"Can I copy my purchased music on to my portable music player?"

Yes. Your license is not restricted to a single playback device.

"Can I store my purchased music on my home fileserver and play it on various devices I own?"


"Can I store my purchased music on a remote fileserver and play it on various devices I own?"

Woah! That sounds like streaming!

"But this is music I bought license to and own. I can already play them as much as I want. Why should it matter how long the cord is?"

Streaming is bad! Must pay license fees for streaming!

"Even if the service is provided by a company with a vested interest in combating piracy?"

ESPECIALLY if it's provided by a company with lots of money. That's what you asked, right?


When we buy music, what are we buying again? Either I keep forgetting or it keeps changing.

The iPhone 5 will/won't be a mobile payment platform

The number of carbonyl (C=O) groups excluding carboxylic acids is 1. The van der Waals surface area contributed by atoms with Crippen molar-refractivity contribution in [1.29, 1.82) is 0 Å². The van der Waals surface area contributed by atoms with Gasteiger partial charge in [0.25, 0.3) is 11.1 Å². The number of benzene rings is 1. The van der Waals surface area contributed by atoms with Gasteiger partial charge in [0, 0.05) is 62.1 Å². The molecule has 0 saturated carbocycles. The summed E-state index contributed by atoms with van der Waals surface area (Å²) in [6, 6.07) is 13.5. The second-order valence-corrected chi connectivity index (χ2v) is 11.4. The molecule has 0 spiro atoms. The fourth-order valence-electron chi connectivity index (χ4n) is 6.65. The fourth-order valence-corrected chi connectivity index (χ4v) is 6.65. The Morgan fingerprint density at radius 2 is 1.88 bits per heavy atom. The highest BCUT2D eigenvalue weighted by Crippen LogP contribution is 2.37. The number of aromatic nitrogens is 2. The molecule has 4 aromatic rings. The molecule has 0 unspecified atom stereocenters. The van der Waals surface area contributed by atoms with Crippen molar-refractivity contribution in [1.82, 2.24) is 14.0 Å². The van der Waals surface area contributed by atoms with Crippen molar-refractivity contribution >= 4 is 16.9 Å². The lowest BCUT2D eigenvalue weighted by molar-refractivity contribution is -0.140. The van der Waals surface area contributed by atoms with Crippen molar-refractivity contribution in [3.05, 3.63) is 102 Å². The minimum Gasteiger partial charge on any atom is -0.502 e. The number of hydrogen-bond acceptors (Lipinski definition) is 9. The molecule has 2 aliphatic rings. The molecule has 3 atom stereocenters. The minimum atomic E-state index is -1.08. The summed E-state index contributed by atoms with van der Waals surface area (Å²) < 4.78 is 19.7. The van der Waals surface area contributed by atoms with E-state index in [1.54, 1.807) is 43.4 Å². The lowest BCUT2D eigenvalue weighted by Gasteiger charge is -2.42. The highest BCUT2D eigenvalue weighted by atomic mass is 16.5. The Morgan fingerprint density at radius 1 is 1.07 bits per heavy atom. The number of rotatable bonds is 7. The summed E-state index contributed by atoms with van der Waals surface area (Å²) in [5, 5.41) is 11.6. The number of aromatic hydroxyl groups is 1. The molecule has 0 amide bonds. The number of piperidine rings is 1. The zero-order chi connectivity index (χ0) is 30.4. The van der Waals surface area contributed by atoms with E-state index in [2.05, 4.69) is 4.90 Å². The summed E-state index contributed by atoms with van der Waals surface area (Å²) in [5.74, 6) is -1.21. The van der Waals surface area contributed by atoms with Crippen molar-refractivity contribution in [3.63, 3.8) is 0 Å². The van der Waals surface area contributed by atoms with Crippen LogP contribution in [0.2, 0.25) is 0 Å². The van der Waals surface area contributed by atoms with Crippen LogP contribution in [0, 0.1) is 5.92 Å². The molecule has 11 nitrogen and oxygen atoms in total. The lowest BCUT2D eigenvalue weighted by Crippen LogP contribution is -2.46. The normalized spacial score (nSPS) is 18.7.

Thursday, Mar 17, 2011

A month ago, the Boy Genius Report reported:

In a note to investors on Thursday, Ticonderoga Securities analyst Brian White reiterated a rumor that Apple’s next-generation iPhone will include integrated NFC capabilities. The rumor was essentially confirmed by European carrier Deutsche Telekom at Mobile World Congress earlier this week when the company stated that it will offer an NFC-enabled iPhone in the first half of this year. Interestingly, however, White also noted that his sources indicate the iPhone 5′s NFC capabilities will feature a “twist” that will differentiate the device from its competition.